TV's biggest buzzword at the Consumer Electronics Show may be 4K, with talk even leapfrogging ahead to 8K, but many content providers and media executives are holding off on getting excited about the higher-definition standard.
"Bored" and "desperate" were words used by some executives at TV networks, marketers and media agencies on the show floor this week to explain why TV makers like Samsung and LG are making a big push into improving the resolution of the living room screen. While the ultra high-definition screens pack four times the resolution of current HD TVs, they only look noticeably different on larger sets. And the business case for adopting the new standard is still a ways off.
"It's the very early days," said Scott Teissler, exec VP-chief technology officer and chief digital strategy officer at Turner Broadcasting System. "The video quality is impressive but the business economics and technical delivery of 4K files and signals need to be solved before this can be scaled across the industry."
Lisa Choi Owens, chief operating officer at uLive, Scripps Networks' new digital lifestyle channel, likened 4K to 3D TV, which never really caught on. But 3D had the added difficulty of getting consumers to wear glasses to watch content.
For 4K, the biggest hurdle will be in producing content. "The model needs to be absorbed into the existing cost structure," Ms. Choi Owens said. "To support different formats is an operational headache."
While 4K may make sense for certain types of content like sports and animation, for other scripted programming it might not make much of a difference, Ms. Choi Owens said.
Elizabeth Huszarik, exec VP, media research and insights at Warner Bros., said that unless there's an easy and relatively cost-effective way to shoot in 4K it will be difficult to get off the ground. "That's a lot of content to push into the pipe," she said during a CES panel titled "Video Anytime Anywhere: Understanding the Value Proposition."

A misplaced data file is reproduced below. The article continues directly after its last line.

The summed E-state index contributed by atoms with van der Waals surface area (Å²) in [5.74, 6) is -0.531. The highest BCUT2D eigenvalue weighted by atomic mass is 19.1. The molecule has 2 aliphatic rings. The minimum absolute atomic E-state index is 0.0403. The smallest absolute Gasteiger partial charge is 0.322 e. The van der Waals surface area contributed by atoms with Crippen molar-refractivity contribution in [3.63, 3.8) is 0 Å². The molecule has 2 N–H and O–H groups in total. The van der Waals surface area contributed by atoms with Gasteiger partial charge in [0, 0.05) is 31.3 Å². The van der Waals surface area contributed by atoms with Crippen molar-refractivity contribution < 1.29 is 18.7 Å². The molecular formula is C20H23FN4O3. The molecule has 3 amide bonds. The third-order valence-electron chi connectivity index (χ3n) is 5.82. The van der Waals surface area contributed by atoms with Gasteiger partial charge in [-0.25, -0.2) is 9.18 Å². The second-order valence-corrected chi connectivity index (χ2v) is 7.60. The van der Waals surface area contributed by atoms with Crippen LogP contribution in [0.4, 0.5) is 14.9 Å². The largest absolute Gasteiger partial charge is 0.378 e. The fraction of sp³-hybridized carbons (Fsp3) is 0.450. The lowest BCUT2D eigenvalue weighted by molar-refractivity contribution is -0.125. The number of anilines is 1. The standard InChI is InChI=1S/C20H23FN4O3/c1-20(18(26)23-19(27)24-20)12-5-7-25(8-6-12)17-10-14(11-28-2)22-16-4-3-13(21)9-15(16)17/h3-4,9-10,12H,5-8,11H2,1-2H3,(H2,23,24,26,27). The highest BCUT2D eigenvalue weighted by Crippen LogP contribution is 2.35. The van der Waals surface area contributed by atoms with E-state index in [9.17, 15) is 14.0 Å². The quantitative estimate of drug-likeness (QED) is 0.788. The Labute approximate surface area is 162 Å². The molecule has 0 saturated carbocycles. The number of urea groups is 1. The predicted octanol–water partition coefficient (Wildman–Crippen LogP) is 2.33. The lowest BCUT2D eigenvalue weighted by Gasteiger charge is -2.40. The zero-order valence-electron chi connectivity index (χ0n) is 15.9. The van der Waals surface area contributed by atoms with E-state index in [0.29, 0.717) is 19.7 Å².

Bandwidth may be one of the biggest obstacles when it comes to 4K, adding pressure to the already constrained pipeline.
"Some of our content lends itself to this enhanced viewing experience, but we are not yet fielding many inquiries from our distribution partners around delivering this video format," said Tamara Franklin, senior VP-affiliate operations and new media distribution at Scripps Networks Interactive.
Ms. Franklin said mass adoption for 4K is still more than 24 months away given the replacement cycle of TVs and price.
Still, content providers are starting to adopt the technology. Netflix said this week it will stream the next season of "House of Cards" in 4K to LG and Samsung TV sets, while Comcast, Paramount, DirecTV and Amazon have similar arrangements with Samsung. YouTube also showed off its new 4K streaming technology at several hardware manufacturers' booths.
For the creative side, 4K will also change the way ads are produced, Ms. Choi Owens said.
But Turner's Mr. Teissler does see potential for the technology in the colors it can produce beyond HD and in its high frame rate, especially for sports.
"The consumer proposition will develop as prices fall and people perceive value in enhanced content," he said.
Despite the prediction that 4K is still two years off, Scripps has begun planning for the implications of 4K as it applies to storage capacity and workflow given the increased size of the video files.
GroupM CEO Irwin Gotlieb pointed out several 4K TVs during his annual tour of the show floor, calling LG's 77-inch 4K curved OLED TV as the best screen at CES.
While HD took 10 years to be deployed, Mr. Gotlieb expects 4K will be implemented more quickly. "We have a smartphone that can shoot in 4K and movies and a number of TV shows are already shot in 4K," he said.
The investments being made in 4K TVs by manufacturers could be taken as a sign that content delivered through TV screen isn't going away despite the rise of other screens, said Shelby Saville, exec VP-digital, Spark SMG. "The TV in the home is still very powerful," she said.